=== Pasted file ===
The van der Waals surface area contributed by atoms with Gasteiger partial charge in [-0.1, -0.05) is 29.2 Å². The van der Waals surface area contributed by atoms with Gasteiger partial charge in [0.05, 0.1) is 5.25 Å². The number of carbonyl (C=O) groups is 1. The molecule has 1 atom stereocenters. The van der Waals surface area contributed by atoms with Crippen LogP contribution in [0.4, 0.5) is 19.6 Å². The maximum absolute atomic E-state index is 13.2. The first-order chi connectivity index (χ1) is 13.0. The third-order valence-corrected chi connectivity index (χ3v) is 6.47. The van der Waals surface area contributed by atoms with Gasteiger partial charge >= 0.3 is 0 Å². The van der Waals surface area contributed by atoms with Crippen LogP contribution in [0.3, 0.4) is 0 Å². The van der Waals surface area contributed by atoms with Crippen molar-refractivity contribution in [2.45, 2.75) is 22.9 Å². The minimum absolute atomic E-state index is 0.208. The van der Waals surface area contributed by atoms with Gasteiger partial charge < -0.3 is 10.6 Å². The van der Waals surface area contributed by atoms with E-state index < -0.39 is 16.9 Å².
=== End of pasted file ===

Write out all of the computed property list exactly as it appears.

The van der Waals surface area contributed by atoms with Gasteiger partial charge in [-0.1, -0.05) is 29.2 Å². The van der Waals surface area contributed by atoms with Gasteiger partial charge in [0.05, 0.1) is 5.25 Å². The number of carbonyl (C=O) groups is 1. The molecule has 1 atom stereocenters. The van der Waals surface area contributed by atoms with Crippen LogP contribution in [0.4, 0.5) is 19.6 Å². The maximum absolute atomic E-state index is 13.2. The first-order chi connectivity index (χ1) is 13.0. The third-order valence-corrected chi connectivity index (χ3v) is 6.47. The van der Waals surface area contributed by atoms with Gasteiger partial charge >= 0.3 is 0 Å². The van der Waals surface area contributed by atoms with Crippen LogP contribution in [0.3, 0.4) is 0 Å². The van der Waals surface area contributed by atoms with Crippen molar-refractivity contribution in [2.45, 2.75) is 22.9 Å². The minimum absolute atomic E-state index is 0.208. The van der Waals surface area contributed by atoms with Gasteiger partial charge < -0.3 is 10.6 Å². The van der Waals surface area contributed by atoms with E-state index < -0.39 is 16.9 Å².